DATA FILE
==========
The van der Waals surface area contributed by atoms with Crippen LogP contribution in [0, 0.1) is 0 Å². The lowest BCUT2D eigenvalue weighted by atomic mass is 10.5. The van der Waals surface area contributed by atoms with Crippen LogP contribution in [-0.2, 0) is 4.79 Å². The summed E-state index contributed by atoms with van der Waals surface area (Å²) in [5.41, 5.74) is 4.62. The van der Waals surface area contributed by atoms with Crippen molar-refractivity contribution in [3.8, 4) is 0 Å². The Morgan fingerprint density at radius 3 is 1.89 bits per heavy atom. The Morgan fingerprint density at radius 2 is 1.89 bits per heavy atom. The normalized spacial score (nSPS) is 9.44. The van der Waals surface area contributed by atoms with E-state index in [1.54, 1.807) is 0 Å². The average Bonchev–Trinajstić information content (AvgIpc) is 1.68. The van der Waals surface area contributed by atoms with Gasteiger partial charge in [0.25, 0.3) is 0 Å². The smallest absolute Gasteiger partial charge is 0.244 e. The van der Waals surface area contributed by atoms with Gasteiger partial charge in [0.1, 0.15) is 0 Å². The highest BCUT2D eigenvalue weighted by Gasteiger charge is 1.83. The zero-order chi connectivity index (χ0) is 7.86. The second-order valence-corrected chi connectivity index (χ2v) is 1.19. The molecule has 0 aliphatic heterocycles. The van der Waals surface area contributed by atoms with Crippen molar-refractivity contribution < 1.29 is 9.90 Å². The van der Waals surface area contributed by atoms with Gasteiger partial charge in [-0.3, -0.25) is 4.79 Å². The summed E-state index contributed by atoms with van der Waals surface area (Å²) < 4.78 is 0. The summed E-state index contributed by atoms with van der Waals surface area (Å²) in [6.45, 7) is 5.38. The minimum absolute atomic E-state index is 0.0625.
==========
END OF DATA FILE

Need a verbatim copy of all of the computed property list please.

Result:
The van der Waals surface area contributed by atoms with Crippen LogP contribution in [0, 0.1) is 0 Å². The lowest BCUT2D eigenvalue weighted by atomic mass is 10.5. The van der Waals surface area contributed by atoms with Crippen LogP contribution in [-0.2, 0) is 4.79 Å². The summed E-state index contributed by atoms with van der Waals surface area (Å²) in [5.41, 5.74) is 4.62. The van der Waals surface area contributed by atoms with Crippen molar-refractivity contribution in [3.8, 4) is 0 Å². The Morgan fingerprint density at radius 3 is 1.89 bits per heavy atom. The Morgan fingerprint density at radius 2 is 1.89 bits per heavy atom. The normalized spacial score (nSPS) is 9.44. The van der Waals surface area contributed by atoms with E-state index in [1.54, 1.807) is 0 Å². The average Bonchev–Trinajstić information content (AvgIpc) is 1.68. The van der Waals surface area contributed by atoms with Gasteiger partial charge in [0.25, 0.3) is 0 Å². The smallest absolute Gasteiger partial charge is 0.244 e. The van der Waals surface area contributed by atoms with Gasteiger partial charge in [0.1, 0.15) is 0 Å². The highest BCUT2D eigenvalue weighted by Gasteiger charge is 1.83. The zero-order chi connectivity index (χ0) is 7.86. The second-order valence-corrected chi connectivity index (χ2v) is 1.19. The molecule has 0 aliphatic heterocycles. The van der Waals surface area contributed by atoms with Crippen molar-refractivity contribution < 1.29 is 9.90 Å². The van der Waals surface area contributed by atoms with Gasteiger partial charge in [-0.3, -0.25) is 4.79 Å². The summed E-state index contributed by atoms with van der Waals surface area (Å²) < 4.78 is 0. The summed E-state index contributed by atoms with van der Waals surface area (Å²) in [6.45, 7) is 5.38. The minimum absolute atomic E-state index is 0.0625.